"Don't worry about that," someone else in the said helpfully. "Once a QFI, always a QFI - you don't forget how to instruct. All you'll need is a refresher course. Quite a few former QFIs are being taken on and you're wasted at Scampton whatever your title is."
"Well," I thought to myself, "at least someone has noticed." The very next day, as I was once again having a coffee break with CFS, I bumped into Tony Ryle, a former flight commander and flying instructor of mine from Leeming who was about to retire as a group captain but had accepted a Retired Officer (RO) appointment as a flight lieutenant in the QFI Cadre. That day he was wearing the uniform of a group captain but the following day he would appear to be a flight lieutenant! We had a long chat.
"I wish you luck, Tony," he said. "Let me tell you though, it will not be as easy as you think to get back into the groove. I found it more difficult than I expected to re-learn all the instructional sequences - and the actual flying is surprisingly very tiring."
I thought it would do no harm to test the waters about the QFI Cadre scheme, so I wrote to the RAF Personnel Management Centre at Barnwood in Gloucester to find out more about the QFI Cadre. The final paragraph of my 'informal' letter, which I still have in my archives, was: "It is surprising how quickly one loses track of what is going on in the real Air Force, especially at a place like Sealand which I have recently left after two years. I now have an office in CFS HQ at Scampton and I understand from coffee bar talk that there is an urgent need for QFIs, even 54 year olds like me. Are my services likely to be of use?"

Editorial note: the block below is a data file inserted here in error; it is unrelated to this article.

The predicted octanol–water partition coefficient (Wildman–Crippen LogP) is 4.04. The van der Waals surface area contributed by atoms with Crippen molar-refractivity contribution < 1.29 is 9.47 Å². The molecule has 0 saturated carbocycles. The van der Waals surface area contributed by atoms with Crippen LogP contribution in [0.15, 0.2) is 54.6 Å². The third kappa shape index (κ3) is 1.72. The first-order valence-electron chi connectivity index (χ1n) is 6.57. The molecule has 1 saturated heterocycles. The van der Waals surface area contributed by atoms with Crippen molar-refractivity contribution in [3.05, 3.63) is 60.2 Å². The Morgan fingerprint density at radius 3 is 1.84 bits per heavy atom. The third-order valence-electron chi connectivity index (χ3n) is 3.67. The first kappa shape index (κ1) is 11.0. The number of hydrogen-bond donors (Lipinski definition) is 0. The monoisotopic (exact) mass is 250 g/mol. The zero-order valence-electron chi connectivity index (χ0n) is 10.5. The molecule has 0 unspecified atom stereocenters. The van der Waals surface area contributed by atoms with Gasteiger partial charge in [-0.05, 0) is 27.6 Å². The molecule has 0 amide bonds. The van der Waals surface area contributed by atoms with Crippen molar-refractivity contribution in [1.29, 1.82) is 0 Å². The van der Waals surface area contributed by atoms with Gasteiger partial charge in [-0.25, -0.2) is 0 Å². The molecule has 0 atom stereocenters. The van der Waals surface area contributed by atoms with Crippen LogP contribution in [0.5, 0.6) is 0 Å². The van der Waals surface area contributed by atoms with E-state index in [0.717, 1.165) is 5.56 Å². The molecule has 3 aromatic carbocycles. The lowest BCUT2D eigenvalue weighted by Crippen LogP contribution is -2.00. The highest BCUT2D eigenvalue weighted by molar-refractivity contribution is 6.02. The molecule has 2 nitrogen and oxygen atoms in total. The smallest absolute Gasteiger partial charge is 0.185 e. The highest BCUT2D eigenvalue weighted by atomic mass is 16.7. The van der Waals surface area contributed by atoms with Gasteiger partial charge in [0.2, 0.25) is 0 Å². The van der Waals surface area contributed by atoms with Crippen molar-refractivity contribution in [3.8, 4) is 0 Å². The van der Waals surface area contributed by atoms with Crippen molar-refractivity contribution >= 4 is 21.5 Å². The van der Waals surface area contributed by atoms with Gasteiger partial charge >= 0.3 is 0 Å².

Barely a week later I received a formal reply from an official writing on behalf of the Air Secretary. The letter stated that: "We would be interested in accepting an invitation from you for further service. I will arrange for you to be interviewed at Barnwood; perhaps you would let me know of any dates when you would be unable to attend." I went for the interview without telling anyone at Scampton. There was good news and bad. The good news was that the RAF was certainly interested in taking me on as a flying instructor. I was even asked where I would like to serve. That was novel! There were two options that particularly interested me: teaching on Chipmunks at the Elementary Flying Training School at Swinderby, and on Bulldogs at the University Air Squadron based at Finningley. The less good news was that because I had been out of the RAF for more than five years and had not been employed on duties directly related to flying for much longer, I would not necessarily be re-employed in the rank of squadron leader. I told the interviewer that I would give the matter some thought.
A week or two later I wrote again to Barnwood saying that, after consulting several senior officers at Scampton, I had decided that I would not accept an appointment as a flight lieutenant. The final sentence of my letter was: "As I explained at the interview, I do not aspire to any executive role, but the rank of squadron leader still retains certain Service and social privileges which I value and have pride in." I deliberately did not turn down their offer, but I wanted to see what response I would get.
I then went with the Red Arrows to the Soviet Union and Hungary and awaited developments.